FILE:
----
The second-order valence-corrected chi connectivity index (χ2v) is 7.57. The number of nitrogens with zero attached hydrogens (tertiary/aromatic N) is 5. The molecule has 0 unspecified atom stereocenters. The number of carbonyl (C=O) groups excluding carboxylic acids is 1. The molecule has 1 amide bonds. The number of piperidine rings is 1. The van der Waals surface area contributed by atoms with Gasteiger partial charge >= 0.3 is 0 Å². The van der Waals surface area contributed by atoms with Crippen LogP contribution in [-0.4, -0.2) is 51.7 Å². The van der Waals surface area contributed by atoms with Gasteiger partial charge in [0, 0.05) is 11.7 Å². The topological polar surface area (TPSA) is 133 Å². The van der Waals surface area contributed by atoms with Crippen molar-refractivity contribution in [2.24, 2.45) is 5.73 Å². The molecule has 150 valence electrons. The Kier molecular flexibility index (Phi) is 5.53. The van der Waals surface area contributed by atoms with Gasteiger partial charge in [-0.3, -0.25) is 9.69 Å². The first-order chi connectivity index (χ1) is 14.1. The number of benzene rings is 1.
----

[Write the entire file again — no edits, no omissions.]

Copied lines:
The second-order valence-corrected chi connectivity index (χ2v) is 7.57. The number of nitrogens with zero attached hydrogens (tertiary/aromatic N) is 5. The molecule has 0 unspecified atom stereocenters. The number of carbonyl (C=O) groups excluding carboxylic acids is 1. The molecule has 1 amide bonds. The number of piperidine rings is 1. The van der Waals surface area contributed by atoms with Gasteiger partial charge >= 0.3 is 0 Å². The van der Waals surface area contributed by atoms with Crippen LogP contribution in [-0.4, -0.2) is 51.7 Å². The van der Waals surface area contributed by atoms with Gasteiger partial charge in [0, 0.05) is 11.7 Å². The topological polar surface area (TPSA) is 133 Å². The van der Waals surface area contributed by atoms with Crippen molar-refractivity contribution in [2.24, 2.45) is 5.73 Å². The molecule has 150 valence electrons. The Kier molecular flexibility index (Phi) is 5.53. The van der Waals surface area contributed by atoms with Gasteiger partial charge in [-0.3, -0.25) is 9.69 Å². The first-order chi connectivity index (χ1) is 14.1. The number of benzene rings is 1.